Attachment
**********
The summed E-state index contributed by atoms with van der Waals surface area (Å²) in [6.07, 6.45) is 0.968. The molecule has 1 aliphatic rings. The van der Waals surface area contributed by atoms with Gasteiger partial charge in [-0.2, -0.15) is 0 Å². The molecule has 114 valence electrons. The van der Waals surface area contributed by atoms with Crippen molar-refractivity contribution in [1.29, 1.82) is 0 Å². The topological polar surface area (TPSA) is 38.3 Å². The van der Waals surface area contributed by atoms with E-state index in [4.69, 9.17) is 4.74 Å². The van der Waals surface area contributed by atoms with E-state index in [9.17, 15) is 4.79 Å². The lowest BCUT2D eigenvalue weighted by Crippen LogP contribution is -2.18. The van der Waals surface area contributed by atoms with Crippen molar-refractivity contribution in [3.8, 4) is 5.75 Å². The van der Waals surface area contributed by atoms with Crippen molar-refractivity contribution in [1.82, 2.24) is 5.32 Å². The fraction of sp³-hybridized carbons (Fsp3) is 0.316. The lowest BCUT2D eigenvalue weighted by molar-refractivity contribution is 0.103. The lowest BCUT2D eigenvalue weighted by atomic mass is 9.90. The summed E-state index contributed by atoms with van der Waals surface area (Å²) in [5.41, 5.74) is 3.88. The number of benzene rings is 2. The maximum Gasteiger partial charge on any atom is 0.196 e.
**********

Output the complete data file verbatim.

The summed E-state index contributed by atoms with van der Waals surface area (Å²) in [6.07, 6.45) is 0.968. The molecule has 1 aliphatic rings. The van der Waals surface area contributed by atoms with Gasteiger partial charge in [-0.2, -0.15) is 0 Å². The molecule has 114 valence electrons. The van der Waals surface area contributed by atoms with Crippen molar-refractivity contribution in [1.29, 1.82) is 0 Å². The topological polar surface area (TPSA) is 38.3 Å². The van der Waals surface area contributed by atoms with E-state index in [4.69, 9.17) is 4.74 Å². The van der Waals surface area contributed by atoms with E-state index in [9.17, 15) is 4.79 Å². The lowest BCUT2D eigenvalue weighted by Crippen LogP contribution is -2.18. The van der Waals surface area contributed by atoms with Crippen molar-refractivity contribution in [3.8, 4) is 5.75 Å². The van der Waals surface area contributed by atoms with Crippen molar-refractivity contribution in [1.82, 2.24) is 5.32 Å². The fraction of sp³-hybridized carbons (Fsp3) is 0.316. The lowest BCUT2D eigenvalue weighted by molar-refractivity contribution is 0.103. The lowest BCUT2D eigenvalue weighted by atomic mass is 9.90. The summed E-state index contributed by atoms with van der Waals surface area (Å²) in [5.41, 5.74) is 3.88. The number of benzene rings is 2. The maximum Gasteiger partial charge on any atom is 0.196 e.